NEW YORK — The much-anticipated debut of the enrollment period for health insurance exchanges saw millions of Americans overwhelm the websites set up to let them get coverage.

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Health insurance exchanges get off to rocky start

October 14th, 2013

NEW YORK – NEW YORK — The much-anticipated debut of the enrollment period for health insurance exchanges saw millions of Americans overwhelm the websites set up to let them get coverage.

Proponents of the Affordable Care Act (ACA) health reform law say the sheer number of people who turned to the sites on the first day they could enroll is evidence of a broad national appetite for the affordable health insurance coverage that President Obama has promised with his health care overhaul.

Much of that enthusiasm, however, was dampened as potential enrollees encountered technological problems that prevented them from getting rates, comparing health plans or signing up.

Federal and state officials said that while they knew there was pent-up demand for health coverage, the number of visits to their exchanges was greater than anticipated.

Officials report that during the first day and a half of the enrollment period, the federally run exchange that serves residents of 34 states, received more than 6.1 million unique visitors. In addition, nearly 200,000 people called the federal call center set up to help consumers navigate the exchanges.

State-run exchanges also reported higher-than-expected use, with some states saying their sites had several million visits on the first day.

For instance, officials in New York state, which is running its own insurance site, said there were more than 30 million website visits in the first 48 hours after it debuted.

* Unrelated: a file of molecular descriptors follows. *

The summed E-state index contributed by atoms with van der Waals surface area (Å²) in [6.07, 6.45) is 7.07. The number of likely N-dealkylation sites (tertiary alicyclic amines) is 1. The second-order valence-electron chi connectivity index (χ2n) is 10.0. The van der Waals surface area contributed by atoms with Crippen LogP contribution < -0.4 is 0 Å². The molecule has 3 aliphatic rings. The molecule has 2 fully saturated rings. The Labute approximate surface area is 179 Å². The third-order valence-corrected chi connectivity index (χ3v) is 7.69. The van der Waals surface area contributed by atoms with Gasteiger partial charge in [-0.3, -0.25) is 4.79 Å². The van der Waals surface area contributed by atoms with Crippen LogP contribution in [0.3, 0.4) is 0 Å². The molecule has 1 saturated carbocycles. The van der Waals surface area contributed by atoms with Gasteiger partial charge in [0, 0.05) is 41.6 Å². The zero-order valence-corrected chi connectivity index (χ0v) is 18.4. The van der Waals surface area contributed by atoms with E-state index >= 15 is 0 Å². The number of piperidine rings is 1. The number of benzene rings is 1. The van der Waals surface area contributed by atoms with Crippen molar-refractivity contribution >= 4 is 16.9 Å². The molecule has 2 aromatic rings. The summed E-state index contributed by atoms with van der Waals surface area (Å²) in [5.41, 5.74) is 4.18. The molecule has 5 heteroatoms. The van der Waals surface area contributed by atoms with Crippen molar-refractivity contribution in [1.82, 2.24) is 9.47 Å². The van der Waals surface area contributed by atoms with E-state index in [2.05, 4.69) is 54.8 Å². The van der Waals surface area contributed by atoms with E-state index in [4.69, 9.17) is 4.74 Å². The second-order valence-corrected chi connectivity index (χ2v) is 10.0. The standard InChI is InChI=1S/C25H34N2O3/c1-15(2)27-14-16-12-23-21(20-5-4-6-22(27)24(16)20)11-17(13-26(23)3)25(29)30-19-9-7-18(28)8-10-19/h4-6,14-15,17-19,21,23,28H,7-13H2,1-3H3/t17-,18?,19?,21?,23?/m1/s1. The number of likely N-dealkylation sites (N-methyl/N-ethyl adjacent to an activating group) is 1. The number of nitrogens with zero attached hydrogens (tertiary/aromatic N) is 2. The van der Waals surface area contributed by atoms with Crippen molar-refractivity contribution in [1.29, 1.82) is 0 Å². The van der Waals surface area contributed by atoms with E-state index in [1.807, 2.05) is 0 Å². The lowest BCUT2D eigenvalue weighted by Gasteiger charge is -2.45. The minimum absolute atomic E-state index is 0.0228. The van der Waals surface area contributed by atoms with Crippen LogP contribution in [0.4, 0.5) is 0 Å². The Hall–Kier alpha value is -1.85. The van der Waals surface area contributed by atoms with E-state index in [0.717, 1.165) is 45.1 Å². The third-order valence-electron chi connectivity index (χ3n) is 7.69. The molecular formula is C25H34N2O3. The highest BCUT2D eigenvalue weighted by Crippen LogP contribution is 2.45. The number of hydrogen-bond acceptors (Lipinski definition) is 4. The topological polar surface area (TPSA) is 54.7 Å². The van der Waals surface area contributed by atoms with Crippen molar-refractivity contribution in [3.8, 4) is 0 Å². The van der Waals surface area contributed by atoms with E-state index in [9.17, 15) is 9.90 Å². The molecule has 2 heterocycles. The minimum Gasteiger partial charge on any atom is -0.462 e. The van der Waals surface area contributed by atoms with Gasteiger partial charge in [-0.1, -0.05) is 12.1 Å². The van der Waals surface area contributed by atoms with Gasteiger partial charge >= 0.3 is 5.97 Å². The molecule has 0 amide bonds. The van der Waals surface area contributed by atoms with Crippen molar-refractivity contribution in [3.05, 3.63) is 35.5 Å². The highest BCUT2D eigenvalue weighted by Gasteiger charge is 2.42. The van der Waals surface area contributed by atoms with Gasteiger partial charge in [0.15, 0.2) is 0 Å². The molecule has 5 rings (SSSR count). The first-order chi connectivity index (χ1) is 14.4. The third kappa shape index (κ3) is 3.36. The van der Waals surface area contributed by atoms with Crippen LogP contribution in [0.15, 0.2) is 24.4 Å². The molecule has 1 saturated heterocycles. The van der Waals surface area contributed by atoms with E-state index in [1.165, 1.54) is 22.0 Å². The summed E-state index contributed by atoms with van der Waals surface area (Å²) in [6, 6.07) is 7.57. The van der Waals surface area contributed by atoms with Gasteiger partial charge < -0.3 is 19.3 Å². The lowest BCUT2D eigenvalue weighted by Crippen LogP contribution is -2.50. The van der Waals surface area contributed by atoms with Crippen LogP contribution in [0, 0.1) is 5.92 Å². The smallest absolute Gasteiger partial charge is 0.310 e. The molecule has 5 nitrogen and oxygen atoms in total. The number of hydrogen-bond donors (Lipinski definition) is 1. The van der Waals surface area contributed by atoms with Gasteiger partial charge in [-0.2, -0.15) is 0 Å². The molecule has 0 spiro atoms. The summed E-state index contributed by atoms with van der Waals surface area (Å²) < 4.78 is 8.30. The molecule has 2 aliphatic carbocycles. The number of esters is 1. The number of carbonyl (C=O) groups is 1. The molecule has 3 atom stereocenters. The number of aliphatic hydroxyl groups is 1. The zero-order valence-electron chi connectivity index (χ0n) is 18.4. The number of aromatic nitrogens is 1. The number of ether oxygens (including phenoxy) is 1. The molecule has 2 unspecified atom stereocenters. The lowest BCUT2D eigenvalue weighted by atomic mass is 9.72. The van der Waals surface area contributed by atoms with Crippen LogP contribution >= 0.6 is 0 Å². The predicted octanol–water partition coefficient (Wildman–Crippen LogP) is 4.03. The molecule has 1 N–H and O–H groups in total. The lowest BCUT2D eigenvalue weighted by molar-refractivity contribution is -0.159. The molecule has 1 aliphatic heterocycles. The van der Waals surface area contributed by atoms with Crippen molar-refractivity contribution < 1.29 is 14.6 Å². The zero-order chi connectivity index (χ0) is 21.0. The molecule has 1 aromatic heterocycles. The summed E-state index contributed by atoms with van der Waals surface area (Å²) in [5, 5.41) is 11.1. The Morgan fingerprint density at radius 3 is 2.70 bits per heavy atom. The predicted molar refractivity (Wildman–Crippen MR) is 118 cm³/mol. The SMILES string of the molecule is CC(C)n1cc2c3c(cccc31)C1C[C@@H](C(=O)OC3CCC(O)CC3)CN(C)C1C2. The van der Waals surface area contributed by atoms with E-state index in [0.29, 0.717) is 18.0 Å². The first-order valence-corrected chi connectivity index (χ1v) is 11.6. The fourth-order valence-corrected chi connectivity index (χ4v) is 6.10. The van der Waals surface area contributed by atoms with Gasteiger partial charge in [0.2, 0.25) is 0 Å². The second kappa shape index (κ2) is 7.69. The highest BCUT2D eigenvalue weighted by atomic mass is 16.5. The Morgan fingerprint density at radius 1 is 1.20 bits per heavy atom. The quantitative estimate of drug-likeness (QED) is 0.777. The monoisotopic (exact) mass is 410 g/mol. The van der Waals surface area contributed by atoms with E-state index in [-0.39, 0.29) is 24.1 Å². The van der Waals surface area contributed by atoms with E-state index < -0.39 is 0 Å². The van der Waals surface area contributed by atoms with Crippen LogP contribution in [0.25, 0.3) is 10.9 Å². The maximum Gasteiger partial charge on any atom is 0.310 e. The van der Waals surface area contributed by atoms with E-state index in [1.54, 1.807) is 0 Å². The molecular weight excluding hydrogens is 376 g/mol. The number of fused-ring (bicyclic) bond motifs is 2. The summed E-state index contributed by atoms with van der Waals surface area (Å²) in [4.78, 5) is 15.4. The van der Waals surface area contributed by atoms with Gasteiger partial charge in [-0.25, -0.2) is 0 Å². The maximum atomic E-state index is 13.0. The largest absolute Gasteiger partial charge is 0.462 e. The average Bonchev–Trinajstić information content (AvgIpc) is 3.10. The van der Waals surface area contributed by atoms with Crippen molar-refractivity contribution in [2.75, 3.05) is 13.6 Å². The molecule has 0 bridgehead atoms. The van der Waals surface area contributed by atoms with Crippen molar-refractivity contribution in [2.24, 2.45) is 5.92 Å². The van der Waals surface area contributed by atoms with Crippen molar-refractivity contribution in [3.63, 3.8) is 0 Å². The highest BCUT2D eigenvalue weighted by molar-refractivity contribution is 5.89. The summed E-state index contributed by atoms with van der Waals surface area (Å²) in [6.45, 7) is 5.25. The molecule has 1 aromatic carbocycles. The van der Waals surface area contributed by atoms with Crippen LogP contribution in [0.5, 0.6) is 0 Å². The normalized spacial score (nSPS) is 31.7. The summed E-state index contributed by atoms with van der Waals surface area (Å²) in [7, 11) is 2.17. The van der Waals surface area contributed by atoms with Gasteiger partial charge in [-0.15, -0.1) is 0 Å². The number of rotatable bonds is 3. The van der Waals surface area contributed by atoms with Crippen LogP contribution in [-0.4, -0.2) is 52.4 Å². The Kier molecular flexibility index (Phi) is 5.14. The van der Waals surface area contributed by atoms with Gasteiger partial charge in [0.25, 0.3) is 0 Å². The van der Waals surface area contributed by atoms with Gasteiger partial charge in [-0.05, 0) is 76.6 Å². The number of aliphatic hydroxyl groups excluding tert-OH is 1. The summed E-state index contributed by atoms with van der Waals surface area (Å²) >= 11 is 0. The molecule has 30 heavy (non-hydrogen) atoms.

Meanwhile, some states were forced to shut down their exchange websites for several hours, while others delayed fully launching their state ­marketplaces.

People looking to get health insurance through the exchanges have until December 15 to enroll for coverage that will go into effect on January 1, the date specified under the ACA’s mandate that all Americans have health coverage or pay a penalty.

However, the open enrollment period for 2014 marketplace coverage runs through March.
Officials say they expect that about 7 million people will eventually buy coverage through the health insurance exchanges this year with the bulk of these people being those who are currently uninsured or who usually buy their own policies on the individual market.

By 2016, they note, the ranks of the newly insured are expected to swell to more than 20 million.

Administration officials say the greater-than-anticipated number of people who went online looking to buy health insurance underscores the need to provide affordable coverage to the nearly 50 million uninsured consumers who either couldn’t afford coverage or were excluded from plans because of existing medical conditions — one of the major issues the reform legislation sought to address.

“That gives you a sense of how important this is to millions of Americans around the country,” Obama said on the day the exchanges opened for business.

The problems that plagued the first day of enrollment, he said, were expected to be quickly rectified, allowing the government to accommodate the larger-than-expected demand.

Critics of the ACA say the troubles consumers had on the first day of enrollment show that the program is being rushed into effect.

“This law was never ready for prime time and never will be,” Rep. Renee Ellmers (R., N.C.) said in a statement published on her website on the day the exchanges went live.

The problems with the debut of the insurance exchanges, Ellmers noted, were part of the objections she and other Republican members of Congress have with the health care reform law.

“We discovered that health insurance rates are expected to triple for women and quadruple for men in North Carolina once this law goes into effect,” Ellmers said. “We were promised lower costs and more competition. The whole point of an online marketplace was to provide options, but as we are seeing, this couldn’t be further from the truth.”